I was very tired when I got to Madrid, so I slept until 2 the next afternoon. It was Christmas (X-mas). There wasn’t much need for celebration, as I was staying with a Jewish family and Hanukkah came early this year. I was staying with a very nice family. Well, probably they were a very nice family, but the Mr. and Mrs. were traveling in Mexico, which meant that I couldn’t meet them, but gave me exclusive use of one of the two bathrooms. So I stayed with Raquel—who is my most trustworthy friend in Sheffield—and her sister Vicky (pronounced Bicky). Raquel and I were both born on June 3, which makes us both Sagittarius. Well, actually Gemini. Raquel told me that it wasn’t a good idea to be in a train station in the Basque area and said that her friend had lost an eye in a bomb. Well, actually, she had her eye damaged.
Raquel and Vicky studied all the time, so I wandered around Madrid on my own. People in Spain generally don’t speak English and most of my Spanish comes from Maria and Luis on Sesame Street (does cerrado mean door going out?), so it was quite a challenge. My favorite things were: a) walking around Grand Villa with 2 million other people b) going to Spanish art museums c) going to Toledo [not sure what the people in Ohio were looking at—wishful] d) watching Peruvian bands on the Metro e) watching old men throw big rocks at big sticks f) a bunch of other things. I particularly liked the art museums. Goya, El Greco, and Dali make my feet sore. Spanish food is very good. I mostly ate at “home” with Raquel and Vicky. The food started off very good, because Mother had prepared lots of good food. Once we ran out of that, we had to cook for ourselves. We came up with a number of interesting dishes combining all the strangest Spano-American ingredients. Mayonnaise, Vinegar and Anchovies was the name of Vicky’s cookbook, I believe. I made the worst soup of my career, trying to rescue some fish that Vicky had soused in vinegar. I could not stand it, but luckily Vicky didn’t mind the soup.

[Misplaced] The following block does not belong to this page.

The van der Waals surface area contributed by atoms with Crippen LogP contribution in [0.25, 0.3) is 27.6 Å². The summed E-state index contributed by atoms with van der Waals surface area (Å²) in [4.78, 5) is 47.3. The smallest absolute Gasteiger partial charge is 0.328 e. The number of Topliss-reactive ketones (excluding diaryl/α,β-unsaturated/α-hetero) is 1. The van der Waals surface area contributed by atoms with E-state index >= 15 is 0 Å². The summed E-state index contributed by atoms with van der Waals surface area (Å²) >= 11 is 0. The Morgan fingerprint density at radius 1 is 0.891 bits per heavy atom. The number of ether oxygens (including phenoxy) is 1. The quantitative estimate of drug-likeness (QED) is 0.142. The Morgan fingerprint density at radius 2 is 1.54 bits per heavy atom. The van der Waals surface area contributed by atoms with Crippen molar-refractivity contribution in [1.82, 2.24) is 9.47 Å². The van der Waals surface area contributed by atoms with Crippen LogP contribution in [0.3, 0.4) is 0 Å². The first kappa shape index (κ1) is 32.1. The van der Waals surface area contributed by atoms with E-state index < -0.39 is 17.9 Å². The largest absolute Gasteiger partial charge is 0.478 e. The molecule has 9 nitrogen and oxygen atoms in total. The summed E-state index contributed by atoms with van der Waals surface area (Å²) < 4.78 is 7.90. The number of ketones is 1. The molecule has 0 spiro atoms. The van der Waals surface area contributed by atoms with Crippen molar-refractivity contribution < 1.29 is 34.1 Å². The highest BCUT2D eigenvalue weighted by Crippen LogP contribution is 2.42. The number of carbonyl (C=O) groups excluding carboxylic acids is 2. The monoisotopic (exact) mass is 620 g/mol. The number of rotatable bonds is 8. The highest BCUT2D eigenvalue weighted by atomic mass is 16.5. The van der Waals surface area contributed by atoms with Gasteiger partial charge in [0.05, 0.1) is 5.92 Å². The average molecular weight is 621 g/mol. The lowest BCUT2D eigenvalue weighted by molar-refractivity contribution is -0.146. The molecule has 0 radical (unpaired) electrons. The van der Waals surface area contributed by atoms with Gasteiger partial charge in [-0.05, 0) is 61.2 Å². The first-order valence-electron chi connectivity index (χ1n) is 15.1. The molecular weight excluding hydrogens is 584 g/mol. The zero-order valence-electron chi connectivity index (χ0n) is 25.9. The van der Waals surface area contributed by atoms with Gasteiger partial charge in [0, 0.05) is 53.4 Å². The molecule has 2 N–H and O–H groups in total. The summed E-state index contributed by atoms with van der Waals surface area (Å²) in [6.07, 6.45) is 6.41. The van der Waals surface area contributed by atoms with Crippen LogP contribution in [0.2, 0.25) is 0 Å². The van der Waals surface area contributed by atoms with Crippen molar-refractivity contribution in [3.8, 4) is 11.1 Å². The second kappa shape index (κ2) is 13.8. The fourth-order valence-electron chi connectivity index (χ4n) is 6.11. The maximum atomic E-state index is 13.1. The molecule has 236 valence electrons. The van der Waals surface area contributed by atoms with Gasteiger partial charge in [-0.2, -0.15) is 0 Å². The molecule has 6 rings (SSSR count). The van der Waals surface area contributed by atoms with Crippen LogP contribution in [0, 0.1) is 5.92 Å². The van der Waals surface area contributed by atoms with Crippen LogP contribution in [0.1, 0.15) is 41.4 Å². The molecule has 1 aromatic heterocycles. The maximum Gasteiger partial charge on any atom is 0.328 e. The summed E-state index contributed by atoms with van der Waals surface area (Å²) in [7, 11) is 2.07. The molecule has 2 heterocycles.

Vicky is funny. She would have long discussions with me about many things—mostly about how it is difficult to find a decent, available Jewish boyfriend in Spain. Also, Vicky had a propensity to explain to me things that I already knew. Like when she proceeded to teach me how to use the TV remote after I had been watching TV for two hours—and when I had just begun to watch a movie on the VCR.
I had hoped to be in Perugia, Italy for New Year’s Eve. My friend Tullio had purchased tickets to some big party. Unfortunately, there was a nationwide Rail and Bus strike in Spain the day I was going to leave. Do not confuse this with the strike two weeks earlier, or the airlines strike the next week. I finally left Madrid at midnight on December 30.
I got to Barcelona at 8:00 am or so on the 31st. It was hard to figure out how to get to Italy (or at least to France). After about ½ hour of trying to read various signs, I found a time table that said a train left from a different station at 19:30. I decided to take a train to that other station, so that I could book my ticket. When I reached the other station, I stood in a long line to talk to the Information guy. People in Barcelona speak English. Funny what an Olympics can do. He told me to go back to the other train station and book the train from there. Oh well.
There were no trains to the original train station for quite some time, and I would have had to take two buses to get there, so I decided to walk. I could use the exercise and I would be able to see the city that way. It was a nice walk for the first two hours, but my pack started getting heavy near the end when I kept getting lost. Finally, I found the station, and met two American students who were traveling to France. We decided to go together to Perpignon (pronounced Perp-ig-none sometimes). One of them spoke French, so she said she would help me get info once we got across the border. At about 1 o’clock, I got on a train to Cerbere, which is a very small place. It is not on the map and we didn’t know which side of the border it was on.